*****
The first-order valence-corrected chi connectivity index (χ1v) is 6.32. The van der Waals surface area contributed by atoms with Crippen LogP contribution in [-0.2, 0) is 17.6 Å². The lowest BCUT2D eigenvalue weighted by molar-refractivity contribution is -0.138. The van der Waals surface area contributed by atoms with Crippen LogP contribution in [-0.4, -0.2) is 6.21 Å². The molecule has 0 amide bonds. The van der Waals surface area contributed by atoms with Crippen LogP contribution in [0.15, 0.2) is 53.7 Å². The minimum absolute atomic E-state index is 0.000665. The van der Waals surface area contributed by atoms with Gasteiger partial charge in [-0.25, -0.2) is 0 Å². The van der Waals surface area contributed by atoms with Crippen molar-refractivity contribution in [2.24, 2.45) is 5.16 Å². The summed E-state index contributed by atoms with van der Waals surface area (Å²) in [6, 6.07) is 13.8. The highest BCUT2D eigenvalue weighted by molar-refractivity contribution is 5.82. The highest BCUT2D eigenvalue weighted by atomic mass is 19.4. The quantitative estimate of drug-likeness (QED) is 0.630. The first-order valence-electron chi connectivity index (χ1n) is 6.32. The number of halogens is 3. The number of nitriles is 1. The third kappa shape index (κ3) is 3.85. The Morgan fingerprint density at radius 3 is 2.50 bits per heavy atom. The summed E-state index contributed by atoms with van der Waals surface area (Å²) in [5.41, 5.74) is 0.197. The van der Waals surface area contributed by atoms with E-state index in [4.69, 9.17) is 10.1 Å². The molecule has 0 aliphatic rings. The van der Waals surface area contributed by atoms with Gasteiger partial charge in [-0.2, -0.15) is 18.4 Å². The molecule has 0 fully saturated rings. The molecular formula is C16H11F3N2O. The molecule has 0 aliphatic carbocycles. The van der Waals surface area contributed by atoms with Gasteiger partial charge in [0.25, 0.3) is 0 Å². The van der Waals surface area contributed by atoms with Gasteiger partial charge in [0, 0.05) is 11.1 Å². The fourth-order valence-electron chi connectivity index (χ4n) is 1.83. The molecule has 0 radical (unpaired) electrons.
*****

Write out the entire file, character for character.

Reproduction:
The first-order valence-corrected chi connectivity index (χ1v) is 6.32. The van der Waals surface area contributed by atoms with Crippen LogP contribution in [-0.2, 0) is 17.6 Å². The lowest BCUT2D eigenvalue weighted by molar-refractivity contribution is -0.138. The van der Waals surface area contributed by atoms with Crippen LogP contribution in [-0.4, -0.2) is 6.21 Å². The molecule has 0 amide bonds. The van der Waals surface area contributed by atoms with Crippen LogP contribution in [0.15, 0.2) is 53.7 Å². The minimum absolute atomic E-state index is 0.000665. The van der Waals surface area contributed by atoms with Gasteiger partial charge in [-0.25, -0.2) is 0 Å². The van der Waals surface area contributed by atoms with Crippen molar-refractivity contribution in [2.24, 2.45) is 5.16 Å². The summed E-state index contributed by atoms with van der Waals surface area (Å²) in [6, 6.07) is 13.8. The highest BCUT2D eigenvalue weighted by molar-refractivity contribution is 5.82. The highest BCUT2D eigenvalue weighted by atomic mass is 19.4. The quantitative estimate of drug-likeness (QED) is 0.630. The first-order valence-electron chi connectivity index (χ1n) is 6.32. The number of halogens is 3. The number of nitriles is 1. The third kappa shape index (κ3) is 3.85. The Morgan fingerprint density at radius 3 is 2.50 bits per heavy atom. The summed E-state index contributed by atoms with van der Waals surface area (Å²) in [5.41, 5.74) is 0.197. The van der Waals surface area contributed by atoms with E-state index in [4.69, 9.17) is 10.1 Å². The molecule has 0 aliphatic rings. The van der Waals surface area contributed by atoms with Gasteiger partial charge in [-0.2, -0.15) is 18.4 Å². The molecule has 0 fully saturated rings. The molecular formula is C16H11F3N2O. The molecule has 0 aliphatic carbocycles. The van der Waals surface area contributed by atoms with Gasteiger partial charge in [0.25, 0.3) is 0 Å². The van der Waals surface area contributed by atoms with Gasteiger partial charge in [0, 0.05) is 11.1 Å². The fourth-order valence-electron chi connectivity index (χ4n) is 1.83. The molecule has 0 radical (unpaired) electrons.